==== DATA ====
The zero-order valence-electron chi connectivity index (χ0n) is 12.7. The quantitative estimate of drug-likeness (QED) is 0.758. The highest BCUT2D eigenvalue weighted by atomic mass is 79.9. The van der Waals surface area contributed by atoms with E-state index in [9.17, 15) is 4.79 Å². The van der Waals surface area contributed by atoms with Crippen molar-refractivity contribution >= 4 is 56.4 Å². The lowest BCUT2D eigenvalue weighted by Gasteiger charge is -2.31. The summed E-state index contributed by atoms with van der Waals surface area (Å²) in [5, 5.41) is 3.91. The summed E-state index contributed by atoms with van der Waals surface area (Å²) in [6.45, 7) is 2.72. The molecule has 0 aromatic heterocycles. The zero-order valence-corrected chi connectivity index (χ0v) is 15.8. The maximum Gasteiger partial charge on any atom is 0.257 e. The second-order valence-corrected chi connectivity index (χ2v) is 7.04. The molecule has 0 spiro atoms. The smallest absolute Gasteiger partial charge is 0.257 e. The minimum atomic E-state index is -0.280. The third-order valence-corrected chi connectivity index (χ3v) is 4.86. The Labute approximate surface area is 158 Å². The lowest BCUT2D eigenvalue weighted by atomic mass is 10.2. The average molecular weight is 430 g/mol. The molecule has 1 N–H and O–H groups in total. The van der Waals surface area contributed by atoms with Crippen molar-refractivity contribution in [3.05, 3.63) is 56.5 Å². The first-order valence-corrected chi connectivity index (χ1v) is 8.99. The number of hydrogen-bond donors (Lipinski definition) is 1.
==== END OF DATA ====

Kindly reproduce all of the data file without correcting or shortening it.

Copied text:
The zero-order valence-electron chi connectivity index (χ0n) is 12.7. The quantitative estimate of drug-likeness (QED) is 0.758. The highest BCUT2D eigenvalue weighted by atomic mass is 79.9. The van der Waals surface area contributed by atoms with E-state index in [9.17, 15) is 4.79 Å². The van der Waals surface area contributed by atoms with Crippen molar-refractivity contribution >= 4 is 56.4 Å². The lowest BCUT2D eigenvalue weighted by Gasteiger charge is -2.31. The summed E-state index contributed by atoms with van der Waals surface area (Å²) in [5, 5.41) is 3.91. The summed E-state index contributed by atoms with van der Waals surface area (Å²) in [6.45, 7) is 2.72. The molecule has 0 aromatic heterocycles. The zero-order valence-corrected chi connectivity index (χ0v) is 15.8. The maximum Gasteiger partial charge on any atom is 0.257 e. The second-order valence-corrected chi connectivity index (χ2v) is 7.04. The molecule has 0 spiro atoms. The smallest absolute Gasteiger partial charge is 0.257 e. The minimum atomic E-state index is -0.280. The third-order valence-corrected chi connectivity index (χ3v) is 4.86. The Labute approximate surface area is 158 Å². The lowest BCUT2D eigenvalue weighted by atomic mass is 10.2. The average molecular weight is 430 g/mol. The molecule has 1 N–H and O–H groups in total. The van der Waals surface area contributed by atoms with Crippen molar-refractivity contribution in [3.05, 3.63) is 56.5 Å². The first-order valence-corrected chi connectivity index (χ1v) is 8.99. The number of hydrogen-bond donors (Lipinski definition) is 1.